As one of the first large University-sanctioned student events to be offered in person since the COVID-19 pandemic hit in 2020, the concert set a tone for the rest of the school year – a cautious return to familiarity.
Aaron Stigile, a freshman studying public policy, was already a fan of Harlow and was surprised to see ASU hosting an artist as big as him. More than the concert, however, he was looking forward to getting to know his classmates and attending campus events.
After a year of virtual education, as well as being an out-of-state student, Stigile said, "It'll be good to go with some friends of mine, just to have some different experiences," and that "just being able to meet more people and do that sort of thing is pretty exciting."
As opposed to last year’s purely virtual InfernoFest, headlined by Charlie Puth, this year’s event operated in person. Face masks were provided to students upon entering the stadium, though many in the crowd declined to wear them.
Admission was free for ASU students with a valid Sun Card. For those who chose to stay at home, the event could be attended virtually with a livestream link.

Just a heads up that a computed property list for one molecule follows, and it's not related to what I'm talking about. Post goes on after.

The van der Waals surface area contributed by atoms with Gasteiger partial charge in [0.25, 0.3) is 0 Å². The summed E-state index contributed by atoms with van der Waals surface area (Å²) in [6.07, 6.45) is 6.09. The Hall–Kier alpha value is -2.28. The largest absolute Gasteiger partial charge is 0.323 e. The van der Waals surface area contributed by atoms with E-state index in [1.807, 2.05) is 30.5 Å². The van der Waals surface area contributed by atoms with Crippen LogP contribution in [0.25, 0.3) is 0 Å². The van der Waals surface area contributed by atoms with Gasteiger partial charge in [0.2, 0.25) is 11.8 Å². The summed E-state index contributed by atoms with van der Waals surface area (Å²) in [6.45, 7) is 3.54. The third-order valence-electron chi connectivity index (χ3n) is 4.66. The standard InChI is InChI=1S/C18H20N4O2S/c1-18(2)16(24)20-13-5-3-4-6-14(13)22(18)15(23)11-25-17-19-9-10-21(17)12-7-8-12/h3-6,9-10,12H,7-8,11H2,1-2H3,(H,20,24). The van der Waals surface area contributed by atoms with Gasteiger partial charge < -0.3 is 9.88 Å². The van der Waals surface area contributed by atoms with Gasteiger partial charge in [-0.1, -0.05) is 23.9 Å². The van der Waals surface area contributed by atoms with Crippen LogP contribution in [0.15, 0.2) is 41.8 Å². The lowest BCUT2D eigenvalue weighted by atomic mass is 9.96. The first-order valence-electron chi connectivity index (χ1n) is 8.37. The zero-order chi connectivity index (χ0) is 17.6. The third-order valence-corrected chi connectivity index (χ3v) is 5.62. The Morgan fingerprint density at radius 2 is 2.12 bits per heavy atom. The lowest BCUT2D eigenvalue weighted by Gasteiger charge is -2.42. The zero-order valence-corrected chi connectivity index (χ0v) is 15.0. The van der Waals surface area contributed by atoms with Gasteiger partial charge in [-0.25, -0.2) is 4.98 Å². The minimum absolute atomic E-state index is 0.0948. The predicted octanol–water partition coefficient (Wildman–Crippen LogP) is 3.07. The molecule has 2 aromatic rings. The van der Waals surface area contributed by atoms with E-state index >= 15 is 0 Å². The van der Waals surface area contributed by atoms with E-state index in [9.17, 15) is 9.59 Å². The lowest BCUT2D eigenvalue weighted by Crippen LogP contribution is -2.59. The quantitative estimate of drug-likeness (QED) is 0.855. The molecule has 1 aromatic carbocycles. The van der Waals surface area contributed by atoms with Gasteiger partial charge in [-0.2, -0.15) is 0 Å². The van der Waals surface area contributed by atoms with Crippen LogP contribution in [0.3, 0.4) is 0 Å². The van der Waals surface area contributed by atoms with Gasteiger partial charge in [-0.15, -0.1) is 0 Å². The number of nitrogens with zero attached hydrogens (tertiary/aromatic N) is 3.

Nolan Featherstun, a junior studying industrial design, said he was excited for InfernoFest – his first ASU event. Despite being in his third year, he chose not to attend campus events freshman year since he "didn’t feel adventurous enough," and his second year was completely virtual due to the pandemic.
Harlow performed a half-hour-long set, featuring some of his hit songs along with his lesser-known tracks. On multiple occasions, Harlow came to the crowd, gave high fives and received a couple of friendship bracelets from students who threw them at him.
Although not an avid fan of Harlow's, Featherstun's personal highlight was when Harlow performed "SUVs". "I was psyched to hear the one song of his I actually knew," he said.
Harlow also performed his verses within songs from other artists, including "Tap In" by Saweetie and his aforementioned part in "Industry Baby".
After the concert, Francesca Maglalang, a freshman majoring in nursing, said she enjoyed experiencing Sun Devil Welcome and InfernoFest together.
"I'm coming into ASU for the first time, I thought it was really cool they brought someone out to come hype up the crowd," she said in reflection of a full school year with COVID-19 restrictions. "It was a really nice way to get back into it."
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